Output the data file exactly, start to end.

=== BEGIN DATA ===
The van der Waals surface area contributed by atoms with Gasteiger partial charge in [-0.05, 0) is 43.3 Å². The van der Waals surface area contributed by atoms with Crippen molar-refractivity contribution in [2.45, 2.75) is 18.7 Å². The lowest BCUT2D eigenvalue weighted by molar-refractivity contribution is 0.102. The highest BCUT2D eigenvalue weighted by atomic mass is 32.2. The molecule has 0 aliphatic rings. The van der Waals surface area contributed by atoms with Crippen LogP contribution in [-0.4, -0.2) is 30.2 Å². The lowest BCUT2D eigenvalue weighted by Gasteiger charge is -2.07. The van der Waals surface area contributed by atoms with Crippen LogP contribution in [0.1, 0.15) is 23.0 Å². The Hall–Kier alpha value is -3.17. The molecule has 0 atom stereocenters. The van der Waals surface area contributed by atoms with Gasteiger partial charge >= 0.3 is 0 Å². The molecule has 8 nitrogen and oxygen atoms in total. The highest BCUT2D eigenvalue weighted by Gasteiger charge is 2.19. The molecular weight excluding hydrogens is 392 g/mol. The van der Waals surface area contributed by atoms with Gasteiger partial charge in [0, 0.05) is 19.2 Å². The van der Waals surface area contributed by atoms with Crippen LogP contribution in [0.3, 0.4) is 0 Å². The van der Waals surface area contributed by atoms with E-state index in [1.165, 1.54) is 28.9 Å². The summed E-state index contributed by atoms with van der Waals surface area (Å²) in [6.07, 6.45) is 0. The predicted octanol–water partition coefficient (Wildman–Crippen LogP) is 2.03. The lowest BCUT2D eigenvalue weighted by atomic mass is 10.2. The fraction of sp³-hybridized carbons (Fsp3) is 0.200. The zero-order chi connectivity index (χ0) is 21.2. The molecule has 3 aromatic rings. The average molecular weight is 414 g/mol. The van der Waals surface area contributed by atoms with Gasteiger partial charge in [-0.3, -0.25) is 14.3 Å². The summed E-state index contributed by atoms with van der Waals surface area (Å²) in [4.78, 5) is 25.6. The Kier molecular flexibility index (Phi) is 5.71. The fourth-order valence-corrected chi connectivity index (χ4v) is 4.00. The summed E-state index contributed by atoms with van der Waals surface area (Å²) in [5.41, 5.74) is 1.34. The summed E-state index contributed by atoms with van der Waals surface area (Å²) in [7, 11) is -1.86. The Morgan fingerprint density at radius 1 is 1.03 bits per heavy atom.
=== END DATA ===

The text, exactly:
The van der Waals surface area contributed by atoms with Gasteiger partial charge in [-0.05, 0) is 43.3 Å². The van der Waals surface area contributed by atoms with Crippen molar-refractivity contribution in [2.45, 2.75) is 18.7 Å². The lowest BCUT2D eigenvalue weighted by molar-refractivity contribution is 0.102. The highest BCUT2D eigenvalue weighted by atomic mass is 32.2. The molecule has 0 aliphatic rings. The van der Waals surface area contributed by atoms with Crippen LogP contribution in [-0.4, -0.2) is 30.2 Å². The lowest BCUT2D eigenvalue weighted by Gasteiger charge is -2.07. The van der Waals surface area contributed by atoms with Crippen LogP contribution in [0.1, 0.15) is 23.0 Å². The Hall–Kier alpha value is -3.17. The molecule has 0 atom stereocenters. The van der Waals surface area contributed by atoms with Gasteiger partial charge >= 0.3 is 0 Å². The molecule has 8 nitrogen and oxygen atoms in total. The highest BCUT2D eigenvalue weighted by Gasteiger charge is 2.19. The molecular weight excluding hydrogens is 392 g/mol. The van der Waals surface area contributed by atoms with Gasteiger partial charge in [0, 0.05) is 19.2 Å². The van der Waals surface area contributed by atoms with Crippen LogP contribution in [0.3, 0.4) is 0 Å². The van der Waals surface area contributed by atoms with E-state index in [1.165, 1.54) is 28.9 Å². The summed E-state index contributed by atoms with van der Waals surface area (Å²) in [6.07, 6.45) is 0. The predicted octanol–water partition coefficient (Wildman–Crippen LogP) is 2.03. The lowest BCUT2D eigenvalue weighted by atomic mass is 10.2. The fraction of sp³-hybridized carbons (Fsp3) is 0.200. The zero-order chi connectivity index (χ0) is 21.2. The molecule has 3 aromatic rings. The average molecular weight is 414 g/mol. The van der Waals surface area contributed by atoms with Gasteiger partial charge in [-0.3, -0.25) is 14.3 Å². The summed E-state index contributed by atoms with van der Waals surface area (Å²) in [4.78, 5) is 25.6. The Kier molecular flexibility index (Phi) is 5.71. The fourth-order valence-corrected chi connectivity index (χ4v) is 4.00. The summed E-state index contributed by atoms with van der Waals surface area (Å²) in [5.41, 5.74) is 1.34. The summed E-state index contributed by atoms with van der Waals surface area (Å²) in [7, 11) is -1.86. The Morgan fingerprint density at radius 1 is 1.03 bits per heavy atom.